Take My Advice - Sales and Rental
Construction Equipment Distribution magazine is published by the Associated Equipment Distributors, a nonprofit trade association founded in 1919, whose membership is primarily comprised of the leading equipment dealerships and rental companies in the U.S. and Canada. AED membership also includes equipment manufacturers and industry-service firms. CED magazine has been published continuously since 1920. Associated Equipment Distributors
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Take My Advice

CED Magazine, April 2009

Article Date: 04-01-2009
Copyright(C) 2009 Associated Equipment Distributors. All Rights Reserved.



Website: http://www.detmerconsulting.com
Operating an Efficient, Well-Run (and Profitable) Rental Business

By Dick Detmer

The equipment rental business is very different from other businesses – including the business of selling construction equipment. In advising over 1,000 businesses that were exclusively in the selling-type business that have added a rental business, I have found that the more the rental business is operated like the sales part of the business, the poorer the results. The rental business (rent-to-rent not rent-to-purchase) requires a different way of looking at things.

I have found that most rental operations that have been added to an equipment sales business have real potential but need a very different set of strategies to achieve success.

It is possible that the CEO or other members of the senior management team view the rent-to-rent business as a “necessary evil” in these tough economic times. My recommendation is to have the rental portion of the business analyzed, and if it has sufficient strategic potential to stay in it, make the commitment necessary to help ensure it will be successful.

There are so many ways to unlock the growth and profitability of an equipment rental business. But each rental business (and every location for companies with multiple locations) is different. Each rental business is unique in terms of competitors, demographics, inventory, employees, etc., so each has a different combination of possible strategies to unlock optimum rental potential.

However, almost all are in desperate need of initial and follow-up rental-specific education for the rental manager and employees. This should include a wide range of best practices (specific to that company’s needs) including training dealing with the rental inventory items themselves as well as rental policies and procedures, merchandising rental and much more. Employees are one of the primary keys to rental business success, so consider a variety of strategies to help make them effective.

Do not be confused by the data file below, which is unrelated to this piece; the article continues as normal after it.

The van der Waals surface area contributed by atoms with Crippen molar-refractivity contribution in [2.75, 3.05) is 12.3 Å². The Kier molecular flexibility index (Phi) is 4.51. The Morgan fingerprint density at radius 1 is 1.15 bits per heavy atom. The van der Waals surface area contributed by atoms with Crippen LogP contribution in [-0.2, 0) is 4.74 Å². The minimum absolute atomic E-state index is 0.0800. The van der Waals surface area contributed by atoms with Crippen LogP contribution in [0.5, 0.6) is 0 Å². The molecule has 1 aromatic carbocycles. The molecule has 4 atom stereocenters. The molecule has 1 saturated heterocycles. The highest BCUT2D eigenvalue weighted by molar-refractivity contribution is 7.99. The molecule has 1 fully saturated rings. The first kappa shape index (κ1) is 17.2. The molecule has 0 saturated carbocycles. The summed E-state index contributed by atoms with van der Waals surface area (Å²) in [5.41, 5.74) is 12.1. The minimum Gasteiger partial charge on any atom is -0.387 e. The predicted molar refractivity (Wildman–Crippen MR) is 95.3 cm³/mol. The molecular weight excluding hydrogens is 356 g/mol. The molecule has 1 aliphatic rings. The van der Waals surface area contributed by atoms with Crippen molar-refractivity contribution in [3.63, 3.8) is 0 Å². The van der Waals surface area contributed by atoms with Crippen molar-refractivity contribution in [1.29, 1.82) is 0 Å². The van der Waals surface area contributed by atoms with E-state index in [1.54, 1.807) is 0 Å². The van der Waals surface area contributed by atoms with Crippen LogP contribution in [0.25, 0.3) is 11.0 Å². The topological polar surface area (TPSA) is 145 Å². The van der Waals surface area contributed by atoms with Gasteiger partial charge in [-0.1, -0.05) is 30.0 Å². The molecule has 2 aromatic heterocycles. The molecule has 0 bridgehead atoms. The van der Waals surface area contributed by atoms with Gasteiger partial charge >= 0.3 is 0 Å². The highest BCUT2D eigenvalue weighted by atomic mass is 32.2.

Much to Evaluate
A critical area that should be analyzed is rental rates. Usually rental businesses do not focus as much time as they should performing this task. In the past, rental rates were not as important as they are now. However, the tough economy has made pricing crucial in the construction market, to say the least.


Having the right rental rates in your community takes more than any formula could ever deliver. It is an art and science. There are so many variables to consider when structuring your rates. You and your staff want to have the confidence your rates are fair and competitive.

Another almost universal opportunity area is the rental inventory itself. Do you have the right inventory mix? Are your offerings broad enough and deep enough? Or, is your fleet too broad or too deep?

If you feel that your rental manager may not be able to assess the inventory objectively, it may be helpful
to seek the advice of a third party rental expert.


Of course, the company’s rental business advertising should also receive an objective analysis. A great deal of time, money and effort can be wasted on unproductive advertising. And just because you have done something in the past doesn’t mean it is the best use of your resources now. On the other hand, cutting advertising purely for the sake of cutting is financially dangerous. I recommend an evaluation of all your advertising options and careful selection of the best value.

Too often, I’ve found that big decisions are made without considering all of the possibilities and the unintended consequences. Making quick decisions without adequate preliminary analysis usually yields unfavorable results.
With all of the changes brought about by the present economic downturn, it is also time to get an objective view of all of your competitors. They may be much stronger or much weaker in certain areas than you think.


The rental business is a dynamic business and just because something didn’t make sense in the past doesn’t mean it shouldn’t be considered now. The sour economy will sweeten in time. But there are opportunities available now, and the wisest business owners will identify, explore and execute them. Good luck, and let me know if I can help you.

Dick Detmer is the president of Detmer Consulting, Inc., a consulting firm that specializes in the development of high-performance equipment rental businesses. For more information, contact Dick Detmer at (309) 781-3451 or dick@detmerconsulting.com

 


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Article Categories:  Management  »  Rental